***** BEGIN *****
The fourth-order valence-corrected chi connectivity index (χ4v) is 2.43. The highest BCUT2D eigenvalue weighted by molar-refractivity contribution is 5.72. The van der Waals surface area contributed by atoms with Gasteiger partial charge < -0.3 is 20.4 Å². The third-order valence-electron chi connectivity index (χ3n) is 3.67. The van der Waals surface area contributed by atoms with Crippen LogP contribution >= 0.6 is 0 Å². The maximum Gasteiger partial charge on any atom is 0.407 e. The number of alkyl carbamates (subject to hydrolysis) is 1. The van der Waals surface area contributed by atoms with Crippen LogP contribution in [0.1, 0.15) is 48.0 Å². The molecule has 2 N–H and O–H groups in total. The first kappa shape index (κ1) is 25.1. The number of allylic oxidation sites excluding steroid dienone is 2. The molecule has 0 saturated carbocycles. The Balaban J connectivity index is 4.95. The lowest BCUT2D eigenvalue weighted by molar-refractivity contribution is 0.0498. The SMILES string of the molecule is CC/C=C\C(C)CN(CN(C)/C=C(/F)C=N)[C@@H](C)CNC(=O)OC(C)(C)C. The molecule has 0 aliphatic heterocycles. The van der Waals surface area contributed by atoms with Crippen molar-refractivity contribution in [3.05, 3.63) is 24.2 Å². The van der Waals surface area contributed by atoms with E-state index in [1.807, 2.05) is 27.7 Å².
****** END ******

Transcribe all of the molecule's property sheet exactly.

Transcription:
The fourth-order valence-corrected chi connectivity index (χ4v) is 2.43. The highest BCUT2D eigenvalue weighted by molar-refractivity contribution is 5.72. The van der Waals surface area contributed by atoms with Gasteiger partial charge < -0.3 is 20.4 Å². The third-order valence-electron chi connectivity index (χ3n) is 3.67. The van der Waals surface area contributed by atoms with Crippen LogP contribution >= 0.6 is 0 Å². The maximum Gasteiger partial charge on any atom is 0.407 e. The number of alkyl carbamates (subject to hydrolysis) is 1. The van der Waals surface area contributed by atoms with Crippen LogP contribution in [0.1, 0.15) is 48.0 Å². The molecule has 2 N–H and O–H groups in total. The first kappa shape index (κ1) is 25.1. The number of allylic oxidation sites excluding steroid dienone is 2. The molecule has 0 saturated carbocycles. The Balaban J connectivity index is 4.95. The lowest BCUT2D eigenvalue weighted by molar-refractivity contribution is 0.0498. The SMILES string of the molecule is CC/C=C\C(C)CN(CN(C)/C=C(/F)C=N)[C@@H](C)CNC(=O)OC(C)(C)C. The molecule has 0 aliphatic heterocycles. The van der Waals surface area contributed by atoms with Crippen molar-refractivity contribution in [3.05, 3.63) is 24.2 Å². The van der Waals surface area contributed by atoms with E-state index in [1.807, 2.05) is 27.7 Å².